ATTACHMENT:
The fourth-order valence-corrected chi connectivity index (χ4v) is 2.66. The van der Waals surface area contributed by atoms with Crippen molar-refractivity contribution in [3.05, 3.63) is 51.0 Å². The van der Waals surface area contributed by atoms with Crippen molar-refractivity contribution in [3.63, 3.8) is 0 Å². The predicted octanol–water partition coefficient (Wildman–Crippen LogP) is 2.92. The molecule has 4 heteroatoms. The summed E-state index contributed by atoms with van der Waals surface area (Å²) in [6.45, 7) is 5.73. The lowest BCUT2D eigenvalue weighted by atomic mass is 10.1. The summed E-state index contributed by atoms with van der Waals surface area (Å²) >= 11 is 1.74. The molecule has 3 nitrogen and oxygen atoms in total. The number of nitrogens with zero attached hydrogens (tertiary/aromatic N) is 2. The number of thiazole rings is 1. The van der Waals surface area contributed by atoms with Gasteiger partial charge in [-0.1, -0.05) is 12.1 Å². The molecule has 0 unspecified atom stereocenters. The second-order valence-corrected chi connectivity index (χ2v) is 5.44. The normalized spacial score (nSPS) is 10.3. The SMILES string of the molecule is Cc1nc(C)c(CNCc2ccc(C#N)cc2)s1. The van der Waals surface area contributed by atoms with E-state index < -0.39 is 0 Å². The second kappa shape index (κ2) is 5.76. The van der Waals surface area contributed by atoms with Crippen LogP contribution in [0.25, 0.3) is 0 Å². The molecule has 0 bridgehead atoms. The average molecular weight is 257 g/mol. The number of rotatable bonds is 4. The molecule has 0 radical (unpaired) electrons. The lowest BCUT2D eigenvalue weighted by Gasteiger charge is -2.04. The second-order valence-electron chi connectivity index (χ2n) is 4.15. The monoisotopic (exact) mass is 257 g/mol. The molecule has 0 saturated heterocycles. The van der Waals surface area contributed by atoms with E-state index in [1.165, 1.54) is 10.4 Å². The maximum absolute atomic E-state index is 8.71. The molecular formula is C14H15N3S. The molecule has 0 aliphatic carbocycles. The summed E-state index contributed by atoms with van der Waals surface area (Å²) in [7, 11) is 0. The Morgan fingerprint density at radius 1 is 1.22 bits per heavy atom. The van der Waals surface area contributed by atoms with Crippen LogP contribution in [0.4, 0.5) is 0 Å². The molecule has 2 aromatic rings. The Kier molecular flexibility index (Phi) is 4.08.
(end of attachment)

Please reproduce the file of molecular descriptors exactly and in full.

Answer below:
The fourth-order valence-corrected chi connectivity index (χ4v) is 2.66. The van der Waals surface area contributed by atoms with Crippen molar-refractivity contribution in [3.05, 3.63) is 51.0 Å². The van der Waals surface area contributed by atoms with Crippen molar-refractivity contribution in [3.63, 3.8) is 0 Å². The predicted octanol–water partition coefficient (Wildman–Crippen LogP) is 2.92. The molecule has 4 heteroatoms. The summed E-state index contributed by atoms with van der Waals surface area (Å²) in [6.45, 7) is 5.73. The lowest BCUT2D eigenvalue weighted by atomic mass is 10.1. The summed E-state index contributed by atoms with van der Waals surface area (Å²) >= 11 is 1.74. The molecule has 3 nitrogen and oxygen atoms in total. The number of nitrogens with zero attached hydrogens (tertiary/aromatic N) is 2. The number of thiazole rings is 1. The van der Waals surface area contributed by atoms with Gasteiger partial charge in [-0.1, -0.05) is 12.1 Å². The molecule has 0 unspecified atom stereocenters. The second-order valence-corrected chi connectivity index (χ2v) is 5.44. The normalized spacial score (nSPS) is 10.3. The SMILES string of the molecule is Cc1nc(C)c(CNCc2ccc(C#N)cc2)s1. The van der Waals surface area contributed by atoms with E-state index < -0.39 is 0 Å². The second kappa shape index (κ2) is 5.76. The van der Waals surface area contributed by atoms with Crippen LogP contribution in [0.25, 0.3) is 0 Å². The molecule has 0 bridgehead atoms. The average molecular weight is 257 g/mol. The number of rotatable bonds is 4. The molecule has 0 radical (unpaired) electrons. The lowest BCUT2D eigenvalue weighted by Gasteiger charge is -2.04. The second-order valence-electron chi connectivity index (χ2n) is 4.15. The monoisotopic (exact) mass is 257 g/mol. The molecule has 0 saturated heterocycles. The van der Waals surface area contributed by atoms with E-state index in [1.165, 1.54) is 10.4 Å². The maximum absolute atomic E-state index is 8.71. The molecular formula is C14H15N3S. The molecule has 0 aliphatic carbocycles. The summed E-state index contributed by atoms with van der Waals surface area (Å²) in [7, 11) is 0. The Morgan fingerprint density at radius 1 is 1.22 bits per heavy atom. The van der Waals surface area contributed by atoms with Crippen LogP contribution in [0.4, 0.5) is 0 Å². The molecule has 2 aromatic rings. The Kier molecular flexibility index (Phi) is 4.08.